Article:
Tag Archives: mise-en-scene

FILM CAPSULE: 42nd Street (Bacon, 1933): USA

By Larry Gleeson.

Viewed at the AFI Fest 21012 the Egyptian Theatre in Hollywood, Calif.

42nd Street, a Vitaphone and Warner Bros. picture, directed by Lloyd Bacon, has stood the test of time as the epitome film about those who dream of becoming a star on Broadway. Long-time and highly successful director Julian Marsh, played by Warner Baxter, returns to produce a final Broadway show despite his poor health. The show’s financing comes from a wealthy older man, Abner Dillon, played by Guy Kibbee, who is in love with the leading lady and star of the show, Dorothy Brock, played by Bebe Daniels. But Dorothy’s not interested in his love, because she’s still in love with her previous partner. On the night before the show’s premiere, Dorothy breaks her ankle, and Peggy Sawyer, a novice chorus girl played by Ruby Keeler, tries to fill the role of the fallen star. Several subplots add an extra dimension giving a deeper emotional attachment to the main characters and a breath of originality to the old Cinderella story line.

As a viewer, look forward to lots of singing and dancing, especially toe-tapping, some excellent use of comedic timing and some highly imaginative mise-en-scene. Yet, also be prepared for a taste of the old backstage Broadway magic and excitement that seems to go hand-in-hand with Broadway shows not to mention, the debut of legendary and ground-breaking choreographer Busby Berkeley, and some rather catchy musical numbers like “Shuffle Off To Buffalo”, “You’re Getting To Be A Habit With Me”, and “42nd Street.” One of the beauties of the film is each musical coincides with an important story event.  “Shuffle Off To Buffalo” coincides with honeymooning in nearby Niagara Falls,  “You’re Getting To Be A Habit With Me” expresses Dorothy’s feelings for her new lover and the show-stopper “42nd Street,” gives the distinct melding of the elite to the underworld.

Technically, the film is in black and white print and cinematographer Sal Polito provides a very efficient, hard, unglamorous look to the film utilizing for extended dialog a two-person medium full shot extensively, makes good use of tracking shots to guide the viewer’s eyes and uses high overhead shots to showcase the intricacies of choreographer Busby Berkeley introductory work.

I’ve seen the musical “42nd Street” on stage several times and chose to see it on film at the Hollywood Egyptian as I’ve seen Rear Window (Hitchcock, 1954); USA and Lolita (Kubrick, 1962): USA on the big Egyptian screen during previous AFI Fests. All I can say is it’s a real treat and if anyone has the opportunity to see any of  the classics at the Egyptian I fully encourage it. Take a minute and check out the trailer. You’ll be happy you did!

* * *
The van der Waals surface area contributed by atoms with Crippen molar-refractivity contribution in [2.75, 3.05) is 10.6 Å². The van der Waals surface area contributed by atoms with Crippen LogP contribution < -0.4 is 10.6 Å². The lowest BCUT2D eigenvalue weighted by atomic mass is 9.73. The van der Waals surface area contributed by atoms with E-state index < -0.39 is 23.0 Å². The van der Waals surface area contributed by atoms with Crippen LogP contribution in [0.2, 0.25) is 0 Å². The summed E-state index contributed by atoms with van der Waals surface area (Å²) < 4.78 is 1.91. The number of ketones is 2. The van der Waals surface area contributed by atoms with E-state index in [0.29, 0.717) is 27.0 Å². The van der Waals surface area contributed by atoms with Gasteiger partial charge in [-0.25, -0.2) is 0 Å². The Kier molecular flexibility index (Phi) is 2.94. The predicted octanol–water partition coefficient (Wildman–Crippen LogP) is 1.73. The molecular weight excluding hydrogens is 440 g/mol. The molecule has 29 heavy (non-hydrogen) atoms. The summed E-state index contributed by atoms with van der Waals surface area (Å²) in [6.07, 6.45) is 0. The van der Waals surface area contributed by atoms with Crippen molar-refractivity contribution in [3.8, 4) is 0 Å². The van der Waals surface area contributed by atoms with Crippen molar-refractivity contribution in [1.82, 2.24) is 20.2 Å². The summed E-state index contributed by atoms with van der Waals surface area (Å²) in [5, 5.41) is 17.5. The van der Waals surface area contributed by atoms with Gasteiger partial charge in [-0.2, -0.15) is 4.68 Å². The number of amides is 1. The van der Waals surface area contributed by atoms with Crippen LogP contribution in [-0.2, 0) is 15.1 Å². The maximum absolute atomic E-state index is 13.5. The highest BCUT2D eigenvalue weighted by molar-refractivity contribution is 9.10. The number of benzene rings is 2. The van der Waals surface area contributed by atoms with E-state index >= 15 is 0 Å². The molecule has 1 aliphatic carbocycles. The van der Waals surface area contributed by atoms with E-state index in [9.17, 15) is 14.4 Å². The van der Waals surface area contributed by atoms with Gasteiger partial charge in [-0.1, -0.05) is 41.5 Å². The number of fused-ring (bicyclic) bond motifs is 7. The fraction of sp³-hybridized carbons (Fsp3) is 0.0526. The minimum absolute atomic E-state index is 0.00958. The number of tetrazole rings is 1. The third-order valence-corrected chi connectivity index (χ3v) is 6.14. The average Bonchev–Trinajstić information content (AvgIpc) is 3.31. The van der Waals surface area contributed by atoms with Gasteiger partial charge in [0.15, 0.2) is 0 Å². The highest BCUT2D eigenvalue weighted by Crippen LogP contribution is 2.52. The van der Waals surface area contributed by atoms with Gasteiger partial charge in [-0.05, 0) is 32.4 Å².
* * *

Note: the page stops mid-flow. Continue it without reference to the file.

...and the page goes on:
FILM REVIEW: Hour of the Wolf (Ingmar Bergman, 1968): Sweden

Reviewed by Larry Gleeson. Viewed at Grauman Chinese Theater, AFI film festival in Hollywood, CA.

With a very surreal mise-en-scene, The Hour of the Wolf, a horror/drama Swedish film produced by Svensk Film Industries, was directed by Ingmar Bergman. Other notable films by Bergman include The Seventh Seal (1957), Wild Strawberries (1957) and Fanny and Alexander (1982). The film follows a young couple who live on a desolate island. Johan Borg, an artistic painter, played by Max von Sydow of Minority Report (2002)  The Exorcist (1973) and recently, Shutter Island (2010) fame,  goes mad. Liv Ullman, most known for roles in Persona (1966) , Shame (1968), and Scenes from a Marriage (1973), plays Alma Borg, a very loving, doting wife.Yet, Johan is haunted by nightmares from his past.

The storyline has the artist communicating to his wife his most painful memories during “the hour of the wolf” – between midnight and dawn. In a brief note, Bergman explains: “It is the hour when most people die, when sleep is deepest, when nightmares are more real. It is the hour when the sleepless are haunted by their deepest fear, when ghosts and demons are most powerful. The Hour of the Wolf is also the hour when most children are born.”

Johan stays up night after night speaking to Alma of his horrors as he stares into a candle. He retells an account when he was a young boy and of how his parents locked him in a closet and informed him that there was a man in the closet who was going to eat his toes off. On another night Johan tells the story of a fishing trip where he murders a young boy. Are these imaginations or are they realities? Most likely a little of both. Nevertheless, Bergman marches on toward a rather macabre grotesque dinner party where more bizarre behavior ensues.  All bizarreness aside, the editing, done by Ulla Ryghe, known for Through a Glass Darkly (1961), Persona (1966), and The Silence (1963) makes this film work with the use of stark black and white images coupled with quick cuts, extreme closeups, goth-like makeup, howling wind effects and deafening cries. I asked again and again – Is this real or imagined? I sat riveted. Back and forth. In and out. I let go and just thoroughly enjoyed the film and all its imagery. The cinematography was done by Sven Nykvist known for popular films like Sleepless in Seattle (1993) , Chaplain (1992), and What’s Eating Gilbert Grape (1993). Oddly, the theater contained only a splatter of an audience. What a treat to see Ingmar Bergman’s only horror film in a dark sparsely filled theater on a Sunday night near the bewitching hour! Highly recommended.